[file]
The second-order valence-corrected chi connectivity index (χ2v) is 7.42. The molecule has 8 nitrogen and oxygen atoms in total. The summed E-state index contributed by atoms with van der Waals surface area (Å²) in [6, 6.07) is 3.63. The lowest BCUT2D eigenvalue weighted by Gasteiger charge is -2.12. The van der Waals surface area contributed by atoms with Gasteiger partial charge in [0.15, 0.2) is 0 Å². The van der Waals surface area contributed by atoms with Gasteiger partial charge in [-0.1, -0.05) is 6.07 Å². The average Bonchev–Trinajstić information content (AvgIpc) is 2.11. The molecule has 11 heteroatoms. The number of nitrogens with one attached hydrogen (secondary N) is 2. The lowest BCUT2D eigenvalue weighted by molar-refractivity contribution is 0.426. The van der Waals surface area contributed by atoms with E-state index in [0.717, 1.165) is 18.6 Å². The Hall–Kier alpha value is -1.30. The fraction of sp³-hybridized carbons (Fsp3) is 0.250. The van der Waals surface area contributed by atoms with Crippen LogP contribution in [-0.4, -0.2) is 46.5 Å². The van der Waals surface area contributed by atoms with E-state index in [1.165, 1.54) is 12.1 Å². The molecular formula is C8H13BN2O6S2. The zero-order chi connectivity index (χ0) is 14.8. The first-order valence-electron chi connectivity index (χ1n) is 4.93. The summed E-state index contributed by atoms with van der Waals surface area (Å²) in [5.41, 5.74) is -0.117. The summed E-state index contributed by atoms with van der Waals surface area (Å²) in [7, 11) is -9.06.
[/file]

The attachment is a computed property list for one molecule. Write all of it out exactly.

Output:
The second-order valence-corrected chi connectivity index (χ2v) is 7.42. The molecule has 8 nitrogen and oxygen atoms in total. The summed E-state index contributed by atoms with van der Waals surface area (Å²) in [6, 6.07) is 3.63. The lowest BCUT2D eigenvalue weighted by Gasteiger charge is -2.12. The van der Waals surface area contributed by atoms with Gasteiger partial charge in [0.15, 0.2) is 0 Å². The van der Waals surface area contributed by atoms with Gasteiger partial charge in [-0.1, -0.05) is 6.07 Å². The average Bonchev–Trinajstić information content (AvgIpc) is 2.11. The molecule has 11 heteroatoms. The number of nitrogens with one attached hydrogen (secondary N) is 2. The lowest BCUT2D eigenvalue weighted by molar-refractivity contribution is 0.426. The van der Waals surface area contributed by atoms with E-state index in [0.717, 1.165) is 18.6 Å². The Hall–Kier alpha value is -1.30. The fraction of sp³-hybridized carbons (Fsp3) is 0.250. The van der Waals surface area contributed by atoms with Crippen LogP contribution in [-0.4, -0.2) is 46.5 Å². The van der Waals surface area contributed by atoms with E-state index in [1.165, 1.54) is 12.1 Å². The molecular formula is C8H13BN2O6S2. The zero-order chi connectivity index (χ0) is 14.8. The first-order valence-electron chi connectivity index (χ1n) is 4.93. The summed E-state index contributed by atoms with van der Waals surface area (Å²) in [5.41, 5.74) is -0.117. The summed E-state index contributed by atoms with van der Waals surface area (Å²) in [7, 11) is -9.06.